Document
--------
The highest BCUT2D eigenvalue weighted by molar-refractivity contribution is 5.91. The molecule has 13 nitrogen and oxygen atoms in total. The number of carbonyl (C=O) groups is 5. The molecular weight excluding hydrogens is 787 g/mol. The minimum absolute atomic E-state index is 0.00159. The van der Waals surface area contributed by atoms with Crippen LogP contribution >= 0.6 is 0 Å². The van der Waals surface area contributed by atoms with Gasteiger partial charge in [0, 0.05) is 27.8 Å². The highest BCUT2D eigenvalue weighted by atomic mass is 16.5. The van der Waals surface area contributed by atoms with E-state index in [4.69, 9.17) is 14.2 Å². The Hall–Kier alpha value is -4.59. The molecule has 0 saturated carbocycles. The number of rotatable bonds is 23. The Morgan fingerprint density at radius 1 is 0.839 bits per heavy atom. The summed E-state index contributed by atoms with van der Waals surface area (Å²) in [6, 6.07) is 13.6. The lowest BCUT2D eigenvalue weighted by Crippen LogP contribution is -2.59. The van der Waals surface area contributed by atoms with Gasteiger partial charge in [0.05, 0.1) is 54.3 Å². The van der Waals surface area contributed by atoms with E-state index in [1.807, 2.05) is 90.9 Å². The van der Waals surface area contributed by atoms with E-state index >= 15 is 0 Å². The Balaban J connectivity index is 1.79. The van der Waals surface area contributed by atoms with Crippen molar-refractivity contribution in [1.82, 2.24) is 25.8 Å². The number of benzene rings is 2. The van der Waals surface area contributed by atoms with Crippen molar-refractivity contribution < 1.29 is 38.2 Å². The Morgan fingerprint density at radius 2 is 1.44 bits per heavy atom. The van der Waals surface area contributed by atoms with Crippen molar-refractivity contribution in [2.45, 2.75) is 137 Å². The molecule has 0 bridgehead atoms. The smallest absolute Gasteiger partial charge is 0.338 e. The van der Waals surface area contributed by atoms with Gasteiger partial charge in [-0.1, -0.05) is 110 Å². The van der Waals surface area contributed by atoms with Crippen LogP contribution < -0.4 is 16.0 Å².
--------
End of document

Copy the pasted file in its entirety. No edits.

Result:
The highest BCUT2D eigenvalue weighted by molar-refractivity contribution is 5.91. The molecule has 13 nitrogen and oxygen atoms in total. The number of carbonyl (C=O) groups is 5. The molecular weight excluding hydrogens is 787 g/mol. The minimum absolute atomic E-state index is 0.00159. The van der Waals surface area contributed by atoms with Crippen LogP contribution >= 0.6 is 0 Å². The van der Waals surface area contributed by atoms with Gasteiger partial charge in [0, 0.05) is 27.8 Å². The highest BCUT2D eigenvalue weighted by atomic mass is 16.5. The van der Waals surface area contributed by atoms with E-state index in [4.69, 9.17) is 14.2 Å². The Hall–Kier alpha value is -4.59. The molecule has 0 saturated carbocycles. The number of rotatable bonds is 23. The Morgan fingerprint density at radius 1 is 0.839 bits per heavy atom. The summed E-state index contributed by atoms with van der Waals surface area (Å²) in [6, 6.07) is 13.6. The lowest BCUT2D eigenvalue weighted by Crippen LogP contribution is -2.59. The van der Waals surface area contributed by atoms with Gasteiger partial charge in [0.05, 0.1) is 54.3 Å². The van der Waals surface area contributed by atoms with E-state index in [1.807, 2.05) is 90.9 Å². The van der Waals surface area contributed by atoms with E-state index >= 15 is 0 Å². The Balaban J connectivity index is 1.79. The van der Waals surface area contributed by atoms with Crippen molar-refractivity contribution in [1.82, 2.24) is 25.8 Å². The number of benzene rings is 2. The van der Waals surface area contributed by atoms with Crippen molar-refractivity contribution < 1.29 is 38.2 Å². The Morgan fingerprint density at radius 2 is 1.44 bits per heavy atom. The van der Waals surface area contributed by atoms with Crippen molar-refractivity contribution in [2.45, 2.75) is 137 Å². The molecule has 0 bridgehead atoms. The smallest absolute Gasteiger partial charge is 0.338 e. The van der Waals surface area contributed by atoms with Gasteiger partial charge in [-0.1, -0.05) is 110 Å². The van der Waals surface area contributed by atoms with Crippen LogP contribution < -0.4 is 16.0 Å².